For folks who are still in school (law school or college), be sure to grab internships in the privacy space wherever you can. That is a great way to get a tremendous amount of exposure. And take any privacy-related courses (in school, online, or in independent study) you can at your school to get the knowledge before you enter the job market.
Get a Privacy Certification from the IAPP
Barre: If you have been out of school for a while, you’ve probably been working and have set expectations about what salaries are, etc. To move into privacy, be realistic about what a career move up or sideways looks like, at least at first. I strongly suggest you get certified. And if you have a law degree, the best way to proceed is to get a CIPP US certification from the IAPP. They test your knowledge of privacy law and will help you move forward. If you are an operationally focused person or want to complement that regulatory knowledge with another certification, get the CIPM. It tests how regulatory knowledge manifests in the workplace. If you are currently in a role with a privacy team, make yourself known to them, be visible and offer to shadow them to gain more knowledge. It’s not hard to fall into. Be a privacy champion at any level. Get your hands on a substantive skillset.
Mo: News grads looking for their first privacy role – what do you think about people taking a non-practicing role in privacy? As a recruiter have you had a harder time placing non-practicing people?
Barre: Within the privacy sector, it's much easier to switch back and forth between legal and operational roles. You can't divide legal from operational privacy. While there are a few areas in privacy that require legal practice, and there are areas from the operational side that do not involve legal, I encourage recent grads and those with less experience to go for the best possible role they can to start — like privacy analyst. Most privacy professionals are wearing multiple hats, make sure to put yourself out there and volunteer for anything that comes up like contract reviews. It pays to take advantage of those types of opportunities.
Make a Move Now to Move Up or Across in Privacy
Mo: That’s great to hear! When I was in a non-practicing role trying to transition to a practicing role, people were more welcoming than I thought they would be. Of course, it was great to see that it was possible to transition to legal practice roles as well.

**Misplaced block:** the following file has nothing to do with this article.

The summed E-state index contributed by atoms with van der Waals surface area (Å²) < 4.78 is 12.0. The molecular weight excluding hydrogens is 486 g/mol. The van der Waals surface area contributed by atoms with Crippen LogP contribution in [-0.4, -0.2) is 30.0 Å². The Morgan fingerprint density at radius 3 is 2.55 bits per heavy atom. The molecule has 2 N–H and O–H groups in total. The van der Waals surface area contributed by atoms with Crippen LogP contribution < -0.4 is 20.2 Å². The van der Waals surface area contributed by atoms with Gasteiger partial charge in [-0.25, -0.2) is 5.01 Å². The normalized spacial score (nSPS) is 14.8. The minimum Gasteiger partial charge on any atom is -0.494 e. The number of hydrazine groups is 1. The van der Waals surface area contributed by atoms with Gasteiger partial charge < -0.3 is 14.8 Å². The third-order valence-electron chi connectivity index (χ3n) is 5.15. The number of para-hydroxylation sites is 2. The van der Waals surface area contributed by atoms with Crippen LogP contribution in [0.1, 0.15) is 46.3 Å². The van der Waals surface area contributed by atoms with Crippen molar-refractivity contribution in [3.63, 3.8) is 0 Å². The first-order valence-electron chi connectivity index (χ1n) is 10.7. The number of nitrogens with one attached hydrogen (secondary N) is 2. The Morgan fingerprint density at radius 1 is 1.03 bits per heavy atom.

Barre: Now is an easier time to do that than it will be five or 10 years from now when privacy departments are significantly more established and better resourced. Right now, tasks really overlap and it’s easy to make that transition.
Get Sought-After Privacy Certifications
The next part of that is how to get into it. The best way to get training and education is with the International Association of Privacy Professionals (IAPP). You can register for free online training on the TRU Staffing Partners website. The IAPP is one of our most strategic partners. They offer various certifications for both the legal aspects as well as the operational and technical aspects that give you the foundational knowledge necessary to break into this business. So, I would start there. Second, remember that privacy touches every aspect of every business. Stick your hand up and volunteer at your present company. Figure out how you can be a privacy champion in whatever department needs you most. No one will say no to someone volunteering to help champion that cause.
TRU Staffing Partners is here to answer any and all questions posed by people looking to break into the business, or from people looking to hire these professionals. Interested in this industry? Browse our open privacy jobs today or submit an application.